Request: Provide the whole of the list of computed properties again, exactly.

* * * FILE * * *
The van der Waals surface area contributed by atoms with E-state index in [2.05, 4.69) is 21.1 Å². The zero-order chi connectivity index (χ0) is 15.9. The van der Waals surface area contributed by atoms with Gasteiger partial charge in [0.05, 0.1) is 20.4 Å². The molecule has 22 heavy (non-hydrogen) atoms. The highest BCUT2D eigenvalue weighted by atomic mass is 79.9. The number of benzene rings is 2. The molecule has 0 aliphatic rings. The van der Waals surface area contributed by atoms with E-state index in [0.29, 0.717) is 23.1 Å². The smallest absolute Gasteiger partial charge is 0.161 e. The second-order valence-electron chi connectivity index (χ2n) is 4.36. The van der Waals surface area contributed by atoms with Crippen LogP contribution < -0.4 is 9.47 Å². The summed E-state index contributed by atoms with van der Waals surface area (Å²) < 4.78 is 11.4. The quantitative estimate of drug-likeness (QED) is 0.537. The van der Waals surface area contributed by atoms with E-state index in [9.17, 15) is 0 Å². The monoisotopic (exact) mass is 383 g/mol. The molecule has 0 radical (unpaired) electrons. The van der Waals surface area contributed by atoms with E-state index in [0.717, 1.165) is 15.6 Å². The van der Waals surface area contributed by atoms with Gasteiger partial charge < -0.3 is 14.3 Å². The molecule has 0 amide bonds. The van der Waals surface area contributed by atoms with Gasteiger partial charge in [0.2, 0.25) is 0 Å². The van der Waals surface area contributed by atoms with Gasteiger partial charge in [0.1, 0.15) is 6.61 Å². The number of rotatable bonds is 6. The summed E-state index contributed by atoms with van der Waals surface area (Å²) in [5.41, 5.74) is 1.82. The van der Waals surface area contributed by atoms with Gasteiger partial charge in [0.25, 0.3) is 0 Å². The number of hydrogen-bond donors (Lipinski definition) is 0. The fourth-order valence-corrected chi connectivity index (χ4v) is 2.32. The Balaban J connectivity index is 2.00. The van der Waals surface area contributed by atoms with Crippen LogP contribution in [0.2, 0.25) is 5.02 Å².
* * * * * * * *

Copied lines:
The van der Waals surface area contributed by atoms with E-state index in [2.05, 4.69) is 21.1 Å². The zero-order chi connectivity index (χ0) is 15.9. The van der Waals surface area contributed by atoms with Gasteiger partial charge in [0.05, 0.1) is 20.4 Å². The molecule has 22 heavy (non-hydrogen) atoms. The highest BCUT2D eigenvalue weighted by atomic mass is 79.9. The number of benzene rings is 2. The molecule has 0 aliphatic rings. The van der Waals surface area contributed by atoms with E-state index in [0.29, 0.717) is 23.1 Å². The smallest absolute Gasteiger partial charge is 0.161 e. The second-order valence-electron chi connectivity index (χ2n) is 4.36. The van der Waals surface area contributed by atoms with Crippen LogP contribution < -0.4 is 9.47 Å². The summed E-state index contributed by atoms with van der Waals surface area (Å²) < 4.78 is 11.4. The quantitative estimate of drug-likeness (QED) is 0.537. The van der Waals surface area contributed by atoms with E-state index in [9.17, 15) is 0 Å². The monoisotopic (exact) mass is 383 g/mol. The molecule has 0 radical (unpaired) electrons. The van der Waals surface area contributed by atoms with E-state index in [0.717, 1.165) is 15.6 Å². The van der Waals surface area contributed by atoms with Gasteiger partial charge < -0.3 is 14.3 Å². The molecule has 0 amide bonds. The van der Waals surface area contributed by atoms with Gasteiger partial charge in [0.2, 0.25) is 0 Å². The van der Waals surface area contributed by atoms with Gasteiger partial charge in [0.1, 0.15) is 6.61 Å². The number of rotatable bonds is 6. The summed E-state index contributed by atoms with van der Waals surface area (Å²) in [5.41, 5.74) is 1.82. The van der Waals surface area contributed by atoms with Gasteiger partial charge in [0.25, 0.3) is 0 Å². The number of hydrogen-bond donors (Lipinski definition) is 0. The fourth-order valence-corrected chi connectivity index (χ4v) is 2.32. The Balaban J connectivity index is 2.00. The van der Waals surface area contributed by atoms with Crippen LogP contribution in [0.2, 0.25) is 5.02 Å².